2014 marks half a century of Steve Howe‘s professional career as a musician, during which he has helped shape the foundations of progressive rock with seminal act Yes. His essential guitar work on the likes on the albums: Fragile, Close to the Edge, Relayer and Going For The One mark him as one of the most influential guitarists of the 20th century. In the early eighties, Steve Howe was one of the founding members of supergroup Asia, with whom he recorded seven studio and one live album, up until 2013 when he decided to fully dedicate to Yes.
Alongsdie playing in these bands, Steve Howe pursued a solo career which resulted in 21 studio releases, but over the course of time he was a part of many other projects including Anderson Bruford Wakeman Howe, GTR and Explorer’s Club and has worked with Queen, Lou Reed, The Dregs, Fish and Dream Theater, among many others.
Howe recently completed work on Yes‘ 21st studio album entitled Heaven and Earth, planned for the release on 7th of July in UK and 8th of July in North America. The band has just completed their second annual Cruise to the Edge festival and are set to tour Europe in late April, May and June, where they will perform The Yes Album, Close to the Edge and Going for the One in their entireties. Yes will embark on the US tour on July 8th where they will perform the Fragile and Close to the Edge albums, along with the selection of the band’s greatest hits and songs from the new album.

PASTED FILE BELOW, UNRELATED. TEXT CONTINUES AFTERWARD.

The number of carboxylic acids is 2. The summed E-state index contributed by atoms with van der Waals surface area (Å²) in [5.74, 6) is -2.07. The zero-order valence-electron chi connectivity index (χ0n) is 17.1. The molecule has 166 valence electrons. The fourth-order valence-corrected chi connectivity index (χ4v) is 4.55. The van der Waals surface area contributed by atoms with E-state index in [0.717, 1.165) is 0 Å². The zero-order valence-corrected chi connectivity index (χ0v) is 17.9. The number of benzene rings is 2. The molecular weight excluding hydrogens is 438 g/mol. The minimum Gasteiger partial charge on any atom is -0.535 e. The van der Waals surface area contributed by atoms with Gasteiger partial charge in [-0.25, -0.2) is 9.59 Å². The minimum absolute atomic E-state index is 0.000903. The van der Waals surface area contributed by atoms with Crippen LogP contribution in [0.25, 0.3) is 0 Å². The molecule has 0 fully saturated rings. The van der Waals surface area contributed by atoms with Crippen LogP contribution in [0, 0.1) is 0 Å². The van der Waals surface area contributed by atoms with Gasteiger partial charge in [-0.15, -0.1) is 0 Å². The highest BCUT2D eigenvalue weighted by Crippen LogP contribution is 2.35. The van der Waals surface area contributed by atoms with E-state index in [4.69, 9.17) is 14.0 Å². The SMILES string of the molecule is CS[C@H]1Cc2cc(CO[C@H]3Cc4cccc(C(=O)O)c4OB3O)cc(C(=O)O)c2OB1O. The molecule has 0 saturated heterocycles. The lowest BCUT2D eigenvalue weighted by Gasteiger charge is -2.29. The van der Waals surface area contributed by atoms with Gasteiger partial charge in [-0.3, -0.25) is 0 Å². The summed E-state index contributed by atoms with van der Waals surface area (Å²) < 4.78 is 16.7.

Prog Sphere talked with Steve Howe about Heaven and Earth, tour and progressive rock.
Prog Sphere: The new Yes album is called Heaven and Earth and is due on the 8th of July. What can you tell me about the creative process of the record? How long it took you to complete the song structures?
Steve Howe: That’s a pretty hard one to answer briefly. We took a long time to collaborate and to share some ideas and I wanted that to be a longer process. I didn’t want to start the work by just going in like we did on Magnification – just walking in the studio and saying “What have you got?.” It wastes studio time, costs a lot of money and it’s not the right place to always start writing. It took us over two months to record the whole thing as well which but I wouldn’t say it was at all detrimental. We wasted too much time in the past rather than recording and so this time we cut to the chase and did it more efficiently. We still wasted time, of course, but we managed to cram in the appropriate amount of work in the available time.
What is the concept of Heaven and Earth?